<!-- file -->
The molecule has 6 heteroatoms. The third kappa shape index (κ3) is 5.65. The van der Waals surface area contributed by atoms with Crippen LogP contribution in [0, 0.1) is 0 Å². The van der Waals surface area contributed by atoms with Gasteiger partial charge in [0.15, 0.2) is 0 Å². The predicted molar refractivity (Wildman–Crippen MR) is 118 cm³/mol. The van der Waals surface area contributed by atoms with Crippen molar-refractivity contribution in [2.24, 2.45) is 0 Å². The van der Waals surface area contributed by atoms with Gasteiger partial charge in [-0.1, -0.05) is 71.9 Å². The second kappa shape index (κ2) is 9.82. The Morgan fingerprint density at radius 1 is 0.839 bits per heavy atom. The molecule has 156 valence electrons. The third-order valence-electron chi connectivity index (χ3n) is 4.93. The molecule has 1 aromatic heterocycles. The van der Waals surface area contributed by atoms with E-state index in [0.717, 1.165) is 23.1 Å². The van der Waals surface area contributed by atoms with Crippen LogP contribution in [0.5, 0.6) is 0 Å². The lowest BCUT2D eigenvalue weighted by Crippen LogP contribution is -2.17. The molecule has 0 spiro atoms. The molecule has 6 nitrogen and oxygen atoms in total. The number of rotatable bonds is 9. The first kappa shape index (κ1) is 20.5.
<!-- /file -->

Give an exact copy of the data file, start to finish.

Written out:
The molecule has 6 heteroatoms. The third kappa shape index (κ3) is 5.65. The van der Waals surface area contributed by atoms with Crippen LogP contribution in [0, 0.1) is 0 Å². The van der Waals surface area contributed by atoms with Gasteiger partial charge in [0.15, 0.2) is 0 Å². The predicted molar refractivity (Wildman–Crippen MR) is 118 cm³/mol. The van der Waals surface area contributed by atoms with Crippen molar-refractivity contribution in [2.24, 2.45) is 0 Å². The van der Waals surface area contributed by atoms with Gasteiger partial charge in [-0.1, -0.05) is 71.9 Å². The second kappa shape index (κ2) is 9.82. The Morgan fingerprint density at radius 1 is 0.839 bits per heavy atom. The molecule has 156 valence electrons. The third-order valence-electron chi connectivity index (χ3n) is 4.93. The molecule has 1 aromatic heterocycles. The van der Waals surface area contributed by atoms with E-state index in [0.717, 1.165) is 23.1 Å². The van der Waals surface area contributed by atoms with Crippen LogP contribution in [0.5, 0.6) is 0 Å². The lowest BCUT2D eigenvalue weighted by Crippen LogP contribution is -2.17. The molecule has 0 spiro atoms. The molecule has 6 nitrogen and oxygen atoms in total. The number of rotatable bonds is 9. The first kappa shape index (κ1) is 20.5.